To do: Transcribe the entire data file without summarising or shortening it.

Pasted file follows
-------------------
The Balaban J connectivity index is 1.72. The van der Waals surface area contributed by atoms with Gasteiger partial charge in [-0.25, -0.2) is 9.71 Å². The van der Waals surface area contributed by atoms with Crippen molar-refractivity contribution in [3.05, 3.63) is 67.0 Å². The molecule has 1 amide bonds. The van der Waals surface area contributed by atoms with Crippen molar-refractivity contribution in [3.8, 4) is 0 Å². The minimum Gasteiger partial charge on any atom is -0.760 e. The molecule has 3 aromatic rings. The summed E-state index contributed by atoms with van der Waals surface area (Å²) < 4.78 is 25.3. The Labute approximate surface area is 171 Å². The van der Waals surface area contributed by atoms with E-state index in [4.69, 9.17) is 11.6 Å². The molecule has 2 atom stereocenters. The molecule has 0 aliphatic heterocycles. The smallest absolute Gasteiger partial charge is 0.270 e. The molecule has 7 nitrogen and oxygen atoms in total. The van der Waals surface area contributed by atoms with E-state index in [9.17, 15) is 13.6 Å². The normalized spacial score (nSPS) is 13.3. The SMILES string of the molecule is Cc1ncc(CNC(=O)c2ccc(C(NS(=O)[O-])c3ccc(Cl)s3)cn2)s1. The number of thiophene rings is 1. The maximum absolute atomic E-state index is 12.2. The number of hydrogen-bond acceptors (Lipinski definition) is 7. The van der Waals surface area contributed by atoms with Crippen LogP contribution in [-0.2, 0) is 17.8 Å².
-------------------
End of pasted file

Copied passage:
The Balaban J connectivity index is 1.72. The van der Waals surface area contributed by atoms with Gasteiger partial charge in [-0.25, -0.2) is 9.71 Å². The van der Waals surface area contributed by atoms with Crippen molar-refractivity contribution in [3.05, 3.63) is 67.0 Å². The molecule has 1 amide bonds. The van der Waals surface area contributed by atoms with Crippen molar-refractivity contribution in [3.8, 4) is 0 Å². The minimum Gasteiger partial charge on any atom is -0.760 e. The molecule has 3 aromatic rings. The summed E-state index contributed by atoms with van der Waals surface area (Å²) < 4.78 is 25.3. The Labute approximate surface area is 171 Å². The van der Waals surface area contributed by atoms with E-state index in [4.69, 9.17) is 11.6 Å². The molecule has 2 atom stereocenters. The molecule has 0 aliphatic heterocycles. The smallest absolute Gasteiger partial charge is 0.270 e. The molecule has 7 nitrogen and oxygen atoms in total. The van der Waals surface area contributed by atoms with E-state index in [9.17, 15) is 13.6 Å². The normalized spacial score (nSPS) is 13.3. The SMILES string of the molecule is Cc1ncc(CNC(=O)c2ccc(C(NS(=O)[O-])c3ccc(Cl)s3)cn2)s1. The number of thiophene rings is 1. The maximum absolute atomic E-state index is 12.2. The number of hydrogen-bond acceptors (Lipinski definition) is 7. The van der Waals surface area contributed by atoms with Crippen LogP contribution in [-0.2, 0) is 17.8 Å².